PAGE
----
Adam Hunter, Nature Conservancy of Canada, guest contributor
I had my first encounter with a “glow-in-the-dark” species when I was a child. My parents and I were visiting relatives in St. Catharines, Ontario, and we were in their backyard enjoying the warm, summer evening. In the distance, I noticed tiny, flashing yellow lights floating in mid-air. Curious, I quickly walked toward them to get a closer look. What I thought were lights were actually insects â€“ fireflies. I had no idea that insects, let alone other animals, could light themselves up.
Shortly after this encounter, my parents bought me a book called Creatures That Glow. I learned that many other species besides fireflies could also light up, including other insects, fish, worms, jellyfish, comb jellies, crustaceans, sea stars, fungi and algae.
Light emitted by organisms through chemical reactions that happen within them is called “bioluminescence,” and light-emitting species are termed “bioluminescent.” Most chemical reactions resulting in bioluminescence require two different chemicals: luciferin and luciferase. Luciferin reacts with oxygen to produce light, while luciferase, an enzyme, interacts with luciferin to speed up the reaction. In some species, luciferin binds with oxygen to produce a “photoprotein,” which lights up as soon as an electrically charged atom or molecule, usually calcium, is present in the organism’s light-producing cells.
Generally, bioluminescent organisms already have the chemicals needed for the light-producing chemical reaction to take place, but some species obtain these chemicals by eating other species that already have them. For example, the midshipman fish gets these chemicals by eating a particular shrimp species.
Most bioluminescent species live in the ocean. In fact, more than 90 per cent of species that live in the deep sea, where little sunlight reaches, are bioluminescent.
What does bioluminescence look like?
How bioluminescence appears differs depending on the habitat and species. Most marine bioluminescence, for example, looks blue-green because these colours are more easily seen in the deep ocean, and most marine species are sensitive only to these colours (i.e., they cannot process yellow, red or violet). While most land-dwelling bioluminescent species also produce blueâ€“green bioluminescence, many, such as fireflies, glow yellow.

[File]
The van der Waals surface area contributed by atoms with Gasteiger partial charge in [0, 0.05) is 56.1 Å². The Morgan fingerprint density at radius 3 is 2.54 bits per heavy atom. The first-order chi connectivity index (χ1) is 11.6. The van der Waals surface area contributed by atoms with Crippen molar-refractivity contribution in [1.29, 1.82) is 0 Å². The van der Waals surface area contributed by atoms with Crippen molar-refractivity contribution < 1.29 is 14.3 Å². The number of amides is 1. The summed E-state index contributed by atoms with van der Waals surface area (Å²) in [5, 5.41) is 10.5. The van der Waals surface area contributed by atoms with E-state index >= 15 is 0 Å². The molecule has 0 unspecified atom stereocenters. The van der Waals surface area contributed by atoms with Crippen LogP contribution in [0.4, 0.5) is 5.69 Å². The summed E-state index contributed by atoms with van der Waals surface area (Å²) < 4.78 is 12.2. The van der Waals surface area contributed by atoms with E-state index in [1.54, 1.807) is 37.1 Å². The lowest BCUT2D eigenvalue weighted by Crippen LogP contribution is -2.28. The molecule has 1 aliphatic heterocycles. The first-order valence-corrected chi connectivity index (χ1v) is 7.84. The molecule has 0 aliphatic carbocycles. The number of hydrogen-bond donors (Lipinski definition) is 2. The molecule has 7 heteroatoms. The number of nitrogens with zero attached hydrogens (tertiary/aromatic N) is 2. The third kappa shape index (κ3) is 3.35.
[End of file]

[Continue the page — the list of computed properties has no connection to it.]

Most bioluminescent species also express their light as short flashes, with each flash lasting between one and 10 seconds. Some species, however, produce a consistent glow, such as some fungi found in rotting wood. Honey fungus, a speciesfound in Canada, glows constantly.
Some species use bioluminescence to find or lure prey. The flashlight fish, for instance, uses light produced by bacteria living in organs under its eyes to light up its surroundings so that it can see prey better.
The deep sea anglerfish, on the other hand, lights up so that prey can find it. This fearsome-looking predator has a long, thin growth on its head called a “filament,” which ends in a ball, called an “esca,” in front of its mouth. This esca lights up to lure curious critters into its gaping jaws.
Lighten up, before you go-go
Bioluminescence is also used to ward off predators. For example, the vampire squid shoots out bioluminescent liquid rather than ink to scare, confuse or slow down predators, allowing it to get away.
The brittle star, a type of sea star, can detach its glowing arms, which predators then pursue while it escapes. Fortunately, brittle stars can grow their arms back.
Other species, like the marine hatchet fish, camouflage themselves through counterillumination. They alter the light emitted from light-producing organs on their undersides so that it matches the sunlight or moonlight above it. This makes them practically invisible to predators lurking below.
You are the light of my life
Some species use bioluminescence for attracting mates. Adult male fireflies, for instance, produce different flashing patterns to let females know what species they are and that they want to mate.
To me, bioluminescence seems like science fiction. Witnessing this fascinating phenomenon in action all those years ago was an illuminating experience, and I hope to see more glow-in-the-dark species in my lifetime.
Adam Hunter has been part of the Nature Conservancy of Canada’s team in October 2016.
This post first appeared on Land Lines, the Nature Conservancy of Canada blog.